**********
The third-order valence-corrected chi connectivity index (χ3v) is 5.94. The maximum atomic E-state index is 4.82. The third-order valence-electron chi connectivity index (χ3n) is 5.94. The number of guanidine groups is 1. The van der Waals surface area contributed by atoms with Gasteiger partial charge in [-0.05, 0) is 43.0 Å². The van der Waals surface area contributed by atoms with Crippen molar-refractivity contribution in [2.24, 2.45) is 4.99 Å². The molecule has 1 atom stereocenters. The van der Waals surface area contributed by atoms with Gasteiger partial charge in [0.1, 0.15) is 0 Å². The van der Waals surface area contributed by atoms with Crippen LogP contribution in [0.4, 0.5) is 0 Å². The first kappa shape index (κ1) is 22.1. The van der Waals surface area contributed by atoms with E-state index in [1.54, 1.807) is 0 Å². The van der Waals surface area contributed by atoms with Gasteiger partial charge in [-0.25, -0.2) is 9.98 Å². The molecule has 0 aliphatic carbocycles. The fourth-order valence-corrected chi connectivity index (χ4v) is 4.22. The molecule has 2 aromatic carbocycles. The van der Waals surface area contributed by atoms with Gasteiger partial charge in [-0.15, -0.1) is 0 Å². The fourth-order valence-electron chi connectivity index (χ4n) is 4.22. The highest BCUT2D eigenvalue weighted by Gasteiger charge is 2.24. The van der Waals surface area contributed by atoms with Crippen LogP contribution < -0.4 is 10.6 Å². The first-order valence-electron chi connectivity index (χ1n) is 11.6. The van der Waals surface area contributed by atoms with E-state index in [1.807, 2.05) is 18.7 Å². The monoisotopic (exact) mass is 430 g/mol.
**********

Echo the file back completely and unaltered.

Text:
The third-order valence-corrected chi connectivity index (χ3v) is 5.94. The maximum atomic E-state index is 4.82. The third-order valence-electron chi connectivity index (χ3n) is 5.94. The number of guanidine groups is 1. The van der Waals surface area contributed by atoms with Gasteiger partial charge in [-0.05, 0) is 43.0 Å². The van der Waals surface area contributed by atoms with Crippen molar-refractivity contribution in [2.24, 2.45) is 4.99 Å². The molecule has 1 atom stereocenters. The van der Waals surface area contributed by atoms with Gasteiger partial charge in [0.1, 0.15) is 0 Å². The van der Waals surface area contributed by atoms with Crippen LogP contribution in [0.4, 0.5) is 0 Å². The first kappa shape index (κ1) is 22.1. The van der Waals surface area contributed by atoms with E-state index in [1.54, 1.807) is 0 Å². The van der Waals surface area contributed by atoms with Gasteiger partial charge in [-0.25, -0.2) is 9.98 Å². The molecule has 0 aliphatic carbocycles. The fourth-order valence-corrected chi connectivity index (χ4v) is 4.22. The molecule has 2 aromatic carbocycles. The van der Waals surface area contributed by atoms with Gasteiger partial charge in [-0.15, -0.1) is 0 Å². The fourth-order valence-electron chi connectivity index (χ4n) is 4.22. The highest BCUT2D eigenvalue weighted by Gasteiger charge is 2.24. The van der Waals surface area contributed by atoms with Crippen LogP contribution < -0.4 is 10.6 Å². The first-order valence-electron chi connectivity index (χ1n) is 11.6. The van der Waals surface area contributed by atoms with E-state index in [1.807, 2.05) is 18.7 Å². The monoisotopic (exact) mass is 430 g/mol.